Principles for Water Quality Management

by Daniel A. Okun, (F.ASCE), Kenan Prof. of Environmental Engrg.; Univ. of North Carolina, Chapel Hill, N.C.,

Serial Information: Journal of the Environmental Engineering Division, 1977, Vol. 103, Issue 6, Pg. 1039-1055

Document Type: Journal Paper

Discussion: Grigg Neil S. (See full record)
Discussion: Boyce Earnest (See full record)
Discussion: Cleary Edward J. (See full record)
Discussion: Clark C. Scott (See full record)
Closure: (See full record)

Abstract: On April 1, 1974, there were created in England and Wales 10 water authorities which were given the responsibility for the ownership, planning, design, construction, operation, and finance of facilities for water supply, water pollution control, water-based recreation, flood prevention, fisheries, and inland navigation. Study of the process of this revolutionary reorganization led to the development of five principles for sound water quality management that might guide practice in the United States: (1)Every water project is unique and should be so treated; (2)efficiencies and economies of scale should be exploited; (3)the costs should be met by those who benefit; (4)potable water should be drawn from protected rather than polluted sources; and (5)the management of water supply and water pollution control should be integrated. Regionalization is the key to following these principles, and interest in regionalization is already being expressed in the United States. Many approaches to regionalization can be followed, according to local circumstances.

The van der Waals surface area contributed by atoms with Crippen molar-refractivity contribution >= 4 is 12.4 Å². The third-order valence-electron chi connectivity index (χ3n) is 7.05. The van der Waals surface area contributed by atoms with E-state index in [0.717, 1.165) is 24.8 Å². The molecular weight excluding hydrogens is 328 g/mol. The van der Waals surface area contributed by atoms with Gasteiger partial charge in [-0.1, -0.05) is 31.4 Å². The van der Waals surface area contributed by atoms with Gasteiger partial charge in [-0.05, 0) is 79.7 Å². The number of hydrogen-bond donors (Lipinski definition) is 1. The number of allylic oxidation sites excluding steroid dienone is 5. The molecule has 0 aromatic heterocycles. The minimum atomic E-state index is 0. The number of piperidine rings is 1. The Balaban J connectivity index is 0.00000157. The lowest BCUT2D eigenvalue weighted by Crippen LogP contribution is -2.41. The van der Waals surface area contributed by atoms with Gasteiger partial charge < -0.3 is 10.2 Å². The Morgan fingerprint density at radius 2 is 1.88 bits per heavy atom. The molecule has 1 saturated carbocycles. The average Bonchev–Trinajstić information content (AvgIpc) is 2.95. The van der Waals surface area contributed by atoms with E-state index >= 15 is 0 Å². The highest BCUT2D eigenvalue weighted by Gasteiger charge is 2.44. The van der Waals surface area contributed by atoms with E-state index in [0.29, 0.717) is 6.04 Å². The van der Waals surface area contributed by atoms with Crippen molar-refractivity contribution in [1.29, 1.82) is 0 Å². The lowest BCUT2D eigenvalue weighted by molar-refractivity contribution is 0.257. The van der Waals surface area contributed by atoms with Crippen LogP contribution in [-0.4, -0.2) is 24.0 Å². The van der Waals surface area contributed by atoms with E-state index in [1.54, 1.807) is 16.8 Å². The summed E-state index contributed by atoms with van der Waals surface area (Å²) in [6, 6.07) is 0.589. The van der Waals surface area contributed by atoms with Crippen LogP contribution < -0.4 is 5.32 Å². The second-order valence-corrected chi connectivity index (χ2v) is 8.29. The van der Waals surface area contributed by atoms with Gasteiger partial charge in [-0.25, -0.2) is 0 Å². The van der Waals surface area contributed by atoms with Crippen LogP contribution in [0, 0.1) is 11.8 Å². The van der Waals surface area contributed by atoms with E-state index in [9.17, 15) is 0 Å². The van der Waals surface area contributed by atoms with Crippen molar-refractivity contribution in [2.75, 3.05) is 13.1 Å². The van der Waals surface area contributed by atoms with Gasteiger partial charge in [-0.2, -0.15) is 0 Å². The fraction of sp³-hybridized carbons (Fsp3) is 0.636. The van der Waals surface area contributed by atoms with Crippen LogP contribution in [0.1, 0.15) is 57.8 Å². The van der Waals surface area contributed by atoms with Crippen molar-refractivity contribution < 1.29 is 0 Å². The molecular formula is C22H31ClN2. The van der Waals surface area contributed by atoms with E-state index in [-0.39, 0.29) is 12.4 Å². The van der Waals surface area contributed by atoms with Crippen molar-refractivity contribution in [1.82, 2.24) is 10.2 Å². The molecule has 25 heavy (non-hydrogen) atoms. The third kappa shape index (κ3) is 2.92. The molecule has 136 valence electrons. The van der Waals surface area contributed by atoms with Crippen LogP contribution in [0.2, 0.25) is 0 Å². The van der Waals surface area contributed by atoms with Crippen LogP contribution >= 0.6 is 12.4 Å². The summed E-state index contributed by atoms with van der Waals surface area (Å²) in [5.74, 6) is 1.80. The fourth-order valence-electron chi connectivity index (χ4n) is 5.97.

Subject Headings: Water quality | Quality control | Water pollution | Water supply systems | Water-based recreation | Building design | Hydraulic design | North America | United Kingdom | Europe | United States | England | Wales

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